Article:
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Published September 1, 2005 by Dispute Resolution Magazine

Collaborative and Cooperative Law - Promise and Peril

by John Lande

Getting people to use an interest-based approach in negotiation has been a difficult problem. Experts have provided helpful suggestions for ‘changing the game,’ though these ideas are usually limited to case-by-case efforts within a culture of adversarial negotiation. Collaborative law (CL) is an important innovation that establishes a general norm of interest-based negotiation and intentionally develops a new legal culture. CL reverses the traditional presumption that negotiators will use adversarial negotiation. CL parties and lawyers sign a participation agreement establishing the rules for the process. Under these agreements, lawyers and parties (negotiators) focus exclusively on negotiation, disclosing all relevant information and using an interest-based approach. Negotiators work primarily in four-way meetings in which everyone is expected to participate actively. A ‘disqualification agreement’ clause in the participation agreement provides that CL lawyers represent parties only in negotiation and are disqualified from representing them in litigation. (Although CL lawyers cannot litigate a CL case, CL parties can withdraw and hire other lawyers to litigate.) Professor Julie Macfarlane’s landmark study found that CL negotiators generally did not engage in adversarial negotiation and when they did so, they usually had more information and a more constructive spirit than in traditional negotiation. She found that CL parties generally benefited from improved communication and were satisfied with the process and their lawyers.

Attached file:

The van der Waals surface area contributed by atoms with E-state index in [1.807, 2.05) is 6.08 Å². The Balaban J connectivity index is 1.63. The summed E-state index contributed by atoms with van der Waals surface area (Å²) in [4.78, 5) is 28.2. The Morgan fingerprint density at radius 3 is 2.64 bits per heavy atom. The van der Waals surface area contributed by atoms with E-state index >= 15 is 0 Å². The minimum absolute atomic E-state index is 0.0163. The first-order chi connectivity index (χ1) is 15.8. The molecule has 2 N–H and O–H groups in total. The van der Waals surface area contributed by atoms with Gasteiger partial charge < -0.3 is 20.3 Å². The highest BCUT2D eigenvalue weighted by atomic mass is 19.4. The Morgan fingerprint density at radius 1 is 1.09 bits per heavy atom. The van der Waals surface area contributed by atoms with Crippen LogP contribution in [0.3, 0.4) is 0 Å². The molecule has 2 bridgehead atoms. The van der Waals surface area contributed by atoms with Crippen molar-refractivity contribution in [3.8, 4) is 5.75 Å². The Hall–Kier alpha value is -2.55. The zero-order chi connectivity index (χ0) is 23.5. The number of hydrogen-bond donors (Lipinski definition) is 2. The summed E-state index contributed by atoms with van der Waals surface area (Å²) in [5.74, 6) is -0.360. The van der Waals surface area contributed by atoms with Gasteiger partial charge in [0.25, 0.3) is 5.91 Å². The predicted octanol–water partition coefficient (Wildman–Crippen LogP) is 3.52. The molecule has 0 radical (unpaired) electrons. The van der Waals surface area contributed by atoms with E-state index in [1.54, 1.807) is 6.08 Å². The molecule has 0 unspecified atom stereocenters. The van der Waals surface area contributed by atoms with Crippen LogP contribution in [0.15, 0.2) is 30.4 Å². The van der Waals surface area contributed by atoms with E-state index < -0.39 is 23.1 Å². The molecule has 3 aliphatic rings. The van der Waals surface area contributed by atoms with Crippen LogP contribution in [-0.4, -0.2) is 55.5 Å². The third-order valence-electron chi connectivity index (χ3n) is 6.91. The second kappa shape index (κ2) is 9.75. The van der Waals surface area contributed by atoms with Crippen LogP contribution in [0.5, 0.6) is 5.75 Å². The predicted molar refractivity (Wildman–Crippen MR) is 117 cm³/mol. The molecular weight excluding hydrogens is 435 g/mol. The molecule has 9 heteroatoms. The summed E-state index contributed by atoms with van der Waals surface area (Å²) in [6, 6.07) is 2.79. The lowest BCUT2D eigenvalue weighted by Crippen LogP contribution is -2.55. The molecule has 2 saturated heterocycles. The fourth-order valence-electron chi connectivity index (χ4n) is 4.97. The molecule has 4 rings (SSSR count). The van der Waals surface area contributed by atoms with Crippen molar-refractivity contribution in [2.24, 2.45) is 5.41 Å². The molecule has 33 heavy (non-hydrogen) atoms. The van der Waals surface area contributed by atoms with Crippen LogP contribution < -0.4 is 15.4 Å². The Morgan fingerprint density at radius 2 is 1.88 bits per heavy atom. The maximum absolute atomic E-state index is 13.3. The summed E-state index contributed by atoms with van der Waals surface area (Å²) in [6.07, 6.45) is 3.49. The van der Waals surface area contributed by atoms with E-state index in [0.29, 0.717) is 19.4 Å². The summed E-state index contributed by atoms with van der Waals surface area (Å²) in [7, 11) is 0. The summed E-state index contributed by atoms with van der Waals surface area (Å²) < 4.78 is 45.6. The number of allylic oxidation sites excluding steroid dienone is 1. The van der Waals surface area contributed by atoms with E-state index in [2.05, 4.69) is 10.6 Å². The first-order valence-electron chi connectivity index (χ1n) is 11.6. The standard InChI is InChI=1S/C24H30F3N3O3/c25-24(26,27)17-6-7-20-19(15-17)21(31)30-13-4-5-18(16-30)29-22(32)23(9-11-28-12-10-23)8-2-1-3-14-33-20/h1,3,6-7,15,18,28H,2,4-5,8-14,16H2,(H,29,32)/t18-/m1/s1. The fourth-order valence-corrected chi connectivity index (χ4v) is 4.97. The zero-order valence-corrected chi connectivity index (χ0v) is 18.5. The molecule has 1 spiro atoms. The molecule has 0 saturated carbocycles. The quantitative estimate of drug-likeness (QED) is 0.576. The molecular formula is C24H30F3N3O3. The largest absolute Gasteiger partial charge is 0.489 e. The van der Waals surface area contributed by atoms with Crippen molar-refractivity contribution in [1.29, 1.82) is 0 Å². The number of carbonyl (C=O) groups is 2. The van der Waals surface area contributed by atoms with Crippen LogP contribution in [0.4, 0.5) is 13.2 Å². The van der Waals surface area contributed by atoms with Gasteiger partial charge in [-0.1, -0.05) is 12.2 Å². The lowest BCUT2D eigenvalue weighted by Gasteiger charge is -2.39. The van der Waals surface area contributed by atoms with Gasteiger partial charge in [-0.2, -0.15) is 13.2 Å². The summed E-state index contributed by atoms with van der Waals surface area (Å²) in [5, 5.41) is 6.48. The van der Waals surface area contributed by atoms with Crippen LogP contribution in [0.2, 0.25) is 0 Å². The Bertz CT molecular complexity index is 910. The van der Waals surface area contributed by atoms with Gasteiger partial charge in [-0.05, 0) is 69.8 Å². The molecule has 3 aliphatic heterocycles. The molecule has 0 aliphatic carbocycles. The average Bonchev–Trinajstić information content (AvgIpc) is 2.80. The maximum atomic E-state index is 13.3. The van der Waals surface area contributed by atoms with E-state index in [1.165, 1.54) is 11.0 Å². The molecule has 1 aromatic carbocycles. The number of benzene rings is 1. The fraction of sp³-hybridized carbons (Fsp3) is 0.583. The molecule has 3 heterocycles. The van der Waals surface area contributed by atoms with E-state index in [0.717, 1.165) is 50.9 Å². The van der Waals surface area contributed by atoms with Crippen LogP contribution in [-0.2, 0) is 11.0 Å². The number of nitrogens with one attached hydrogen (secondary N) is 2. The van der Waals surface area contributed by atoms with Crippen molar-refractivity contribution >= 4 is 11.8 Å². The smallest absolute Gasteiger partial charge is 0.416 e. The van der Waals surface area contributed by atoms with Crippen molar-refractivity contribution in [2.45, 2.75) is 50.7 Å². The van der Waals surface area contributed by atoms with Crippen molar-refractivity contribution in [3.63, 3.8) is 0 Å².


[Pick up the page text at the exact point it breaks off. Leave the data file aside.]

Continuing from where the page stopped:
This article identifies four potential perils of CL. First, CL clients may have unrealistic expectations about the lawyers’ role, the time and expense involved, and implications of the disqualification agreement. Second, the CL process may result in excessive pressure to settle. Third, CL practitioners may violate rules of professional conduct. Fourth, CL practitioners may develop a quasi-religious orthodoxy that inhibits innovation and discourages clients from exercising legitimate process choices. 

To read entire article click here  (pdf)

John Lande is Director of the LL.M. Program in Dispute Resolution and Associate Professor at the University of Missouri-Columbia School of Law. He teaches courses on Mediation and Non-Binding Methods of Dispute Resolution. His scholarship focuses on institutionalization of mediation in the legal system and how lawyering and mediation practices affect each other. Among other issues, he writes extensively on Cooperative Law, an innovation developing in response to Collaborative Law, itself an important innovation in conflict engagement. Engaging Conflicts has a new category in 2007, Cooperative Law — Beyond Collaboration, to which this post belongs.
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